Shop  |  Calendar  |  Join  |  Buy Tickets  |  Hamnet  |  Site Rental  |  Press Room  
About UsWhat's OnUse the CollectionDiscover ShakespeareTeach & LearnFolger InstituteSupport Us
Shakespeare's Works
• The Plays
All's Well That Ends Well

   Sign up for E-news!
   Printer Friendly

All's Well That Ends Well

'Twere all one
That I should love a bright particular star
And think to wed it, he is so above me.

Act 1, scene 1, lines 90–92

The web of our life is of a mingled yarn, good and ill together.
Act 4, scene 3, lines 73–74

Shakespeare’s All’s Well That Ends Well is the story of its heroine, Helen, more so than the story of Bertram, for whose love she yearns. Helen wins Bertram as her husband despite his lack of interest and higher social standing, but she finds little happiness in the victory as he shuns, deserts, and attempts to betray her.

The play suggests some sympathy for Bertram. As a ward to the French king, he must remain at court while his friends go off to war and glory. When Helen cures the King, he makes Bertram available to her. To exert any control over his life, Bertram goes to war in Italy.

Helen then takes the initiative in furthering their marriage, undertaking an arduous journey and a daring trick. Few today, however, see a fairy-tale ending.

Most scholars believe that Shakespeare wrote All’s Well That Ends Well between 1601 and 1605. Its first known publication was in the 1623 First Folio. Among Shakespeare’s sources was William Painter’s Palace of Pleasure, an English translation of the story as told in Boccaccio's Decameron.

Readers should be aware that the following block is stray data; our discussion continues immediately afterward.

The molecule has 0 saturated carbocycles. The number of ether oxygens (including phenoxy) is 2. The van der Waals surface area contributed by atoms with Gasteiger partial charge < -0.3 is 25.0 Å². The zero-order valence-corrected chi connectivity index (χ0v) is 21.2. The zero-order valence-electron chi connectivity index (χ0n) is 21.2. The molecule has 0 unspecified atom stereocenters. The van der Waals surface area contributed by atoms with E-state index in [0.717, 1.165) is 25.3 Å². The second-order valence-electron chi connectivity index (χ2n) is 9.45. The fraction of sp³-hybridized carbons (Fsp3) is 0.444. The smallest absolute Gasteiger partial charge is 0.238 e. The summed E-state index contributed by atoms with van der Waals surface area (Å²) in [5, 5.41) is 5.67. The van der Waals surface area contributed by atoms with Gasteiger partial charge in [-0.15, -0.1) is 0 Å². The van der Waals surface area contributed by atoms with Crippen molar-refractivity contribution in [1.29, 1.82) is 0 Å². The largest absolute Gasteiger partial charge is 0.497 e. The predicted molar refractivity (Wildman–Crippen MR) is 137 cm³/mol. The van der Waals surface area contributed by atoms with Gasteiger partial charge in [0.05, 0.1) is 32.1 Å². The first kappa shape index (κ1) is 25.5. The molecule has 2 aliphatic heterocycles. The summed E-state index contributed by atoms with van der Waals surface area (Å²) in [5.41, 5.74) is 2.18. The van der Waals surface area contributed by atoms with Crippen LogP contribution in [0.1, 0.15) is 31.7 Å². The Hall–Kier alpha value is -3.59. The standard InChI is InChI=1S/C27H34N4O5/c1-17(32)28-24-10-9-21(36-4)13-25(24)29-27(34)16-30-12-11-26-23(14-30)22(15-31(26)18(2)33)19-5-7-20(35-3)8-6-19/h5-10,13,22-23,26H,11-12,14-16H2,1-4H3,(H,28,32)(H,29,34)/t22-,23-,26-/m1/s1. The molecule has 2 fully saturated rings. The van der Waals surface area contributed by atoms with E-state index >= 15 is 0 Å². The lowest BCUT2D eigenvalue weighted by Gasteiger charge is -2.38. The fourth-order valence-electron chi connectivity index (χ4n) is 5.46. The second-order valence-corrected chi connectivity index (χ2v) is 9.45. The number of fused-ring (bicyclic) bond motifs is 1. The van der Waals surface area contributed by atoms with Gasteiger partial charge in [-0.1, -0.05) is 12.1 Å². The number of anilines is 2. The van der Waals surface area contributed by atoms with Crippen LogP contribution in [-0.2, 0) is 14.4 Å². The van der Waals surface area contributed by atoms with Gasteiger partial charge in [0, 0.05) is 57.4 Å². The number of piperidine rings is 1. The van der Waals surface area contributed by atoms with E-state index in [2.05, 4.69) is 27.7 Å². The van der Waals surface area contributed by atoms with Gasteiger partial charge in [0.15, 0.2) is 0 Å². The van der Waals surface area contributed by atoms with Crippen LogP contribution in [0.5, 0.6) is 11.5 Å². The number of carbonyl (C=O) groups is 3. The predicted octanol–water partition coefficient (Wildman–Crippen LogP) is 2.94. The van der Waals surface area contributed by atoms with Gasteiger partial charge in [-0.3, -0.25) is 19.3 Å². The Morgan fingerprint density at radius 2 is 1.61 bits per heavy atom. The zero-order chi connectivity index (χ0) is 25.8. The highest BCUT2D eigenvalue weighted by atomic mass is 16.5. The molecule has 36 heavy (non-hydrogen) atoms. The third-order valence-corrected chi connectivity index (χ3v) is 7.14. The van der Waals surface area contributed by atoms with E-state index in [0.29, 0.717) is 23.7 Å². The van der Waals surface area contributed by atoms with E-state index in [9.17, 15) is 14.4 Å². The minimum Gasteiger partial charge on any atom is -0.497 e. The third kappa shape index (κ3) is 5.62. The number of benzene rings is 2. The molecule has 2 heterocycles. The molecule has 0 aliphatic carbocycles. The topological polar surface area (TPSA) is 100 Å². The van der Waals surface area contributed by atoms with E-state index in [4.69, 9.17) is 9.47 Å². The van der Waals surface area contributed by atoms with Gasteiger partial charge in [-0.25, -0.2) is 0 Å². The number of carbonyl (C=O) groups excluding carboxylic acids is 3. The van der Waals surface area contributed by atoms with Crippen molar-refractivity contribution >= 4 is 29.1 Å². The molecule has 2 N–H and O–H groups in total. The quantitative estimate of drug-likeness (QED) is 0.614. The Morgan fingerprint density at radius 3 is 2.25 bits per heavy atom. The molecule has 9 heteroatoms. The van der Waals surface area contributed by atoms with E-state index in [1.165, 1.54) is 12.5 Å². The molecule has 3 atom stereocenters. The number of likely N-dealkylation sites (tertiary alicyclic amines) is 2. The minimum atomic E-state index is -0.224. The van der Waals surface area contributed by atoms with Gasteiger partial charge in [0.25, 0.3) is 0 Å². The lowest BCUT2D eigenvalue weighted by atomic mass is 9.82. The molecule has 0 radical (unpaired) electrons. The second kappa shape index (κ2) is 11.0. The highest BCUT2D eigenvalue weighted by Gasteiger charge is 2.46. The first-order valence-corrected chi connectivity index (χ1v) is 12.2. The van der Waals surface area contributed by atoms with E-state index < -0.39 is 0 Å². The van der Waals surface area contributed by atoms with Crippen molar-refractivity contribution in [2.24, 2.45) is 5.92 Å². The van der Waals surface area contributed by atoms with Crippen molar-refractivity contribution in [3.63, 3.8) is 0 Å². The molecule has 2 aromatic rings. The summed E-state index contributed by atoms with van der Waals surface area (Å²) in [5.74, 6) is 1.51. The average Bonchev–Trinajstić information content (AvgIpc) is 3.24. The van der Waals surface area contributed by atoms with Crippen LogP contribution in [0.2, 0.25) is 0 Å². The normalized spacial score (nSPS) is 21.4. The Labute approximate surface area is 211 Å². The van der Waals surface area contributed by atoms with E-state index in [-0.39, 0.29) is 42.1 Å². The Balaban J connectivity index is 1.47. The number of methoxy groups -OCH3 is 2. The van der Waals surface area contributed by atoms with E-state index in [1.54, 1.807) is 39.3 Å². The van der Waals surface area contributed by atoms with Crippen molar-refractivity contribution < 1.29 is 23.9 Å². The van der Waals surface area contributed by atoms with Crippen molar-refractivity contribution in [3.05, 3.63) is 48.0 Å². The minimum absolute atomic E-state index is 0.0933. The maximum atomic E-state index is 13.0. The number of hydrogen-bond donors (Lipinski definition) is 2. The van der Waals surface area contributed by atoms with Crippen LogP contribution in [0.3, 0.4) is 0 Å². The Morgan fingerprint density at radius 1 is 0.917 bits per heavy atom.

Adapted from the Folger Library Shakespeare edition, edited by Barbara A. Mowat and Paul Werstine. © 2001 Folger Shakespeare Library


Further reading
David Haley. Shakespeare's Courtly Mirror: Reflexivity and Prudence in All's Well That Ends Well. Newark: University of Delaware Press, 1993.

David McCandless. Gender and Performance in Shakespeare's Problem Comedies. Bloomington: Indiana University Press, 1997.

Gary Waller, ed. All's Well That Ends Well: New Critical Essays. New York: Routledge, 2007.
Francis Wheatley. Helena and Count Bertram before the King of France. Oil on canvas, 1793

Folger Theatre

On Stage: All's Well That Ends Well

Inside the Collection

Folios from the Collection: All's Well That Ends Well

Just for Kids

Meet a Costume Designer

Bookmark and Share   
     Copyright & Policies   |   Sitemap   |   Contact Us   |   About This Site
201 East Capitol Street, SE
Washington, DC 20003
Get directions »

Federal Tax ID #04-2103542
PublicReading Room
10am to 5pm, Monday through Saturday8:45am to 4:45pm, Monday through Friday
12pm to 5pm, Sunday9am to noon and 1pm to 4:30pm, Saturday
Main: 202 544 4600
Box Office: 202 544 7077
Fax: 202 544 4623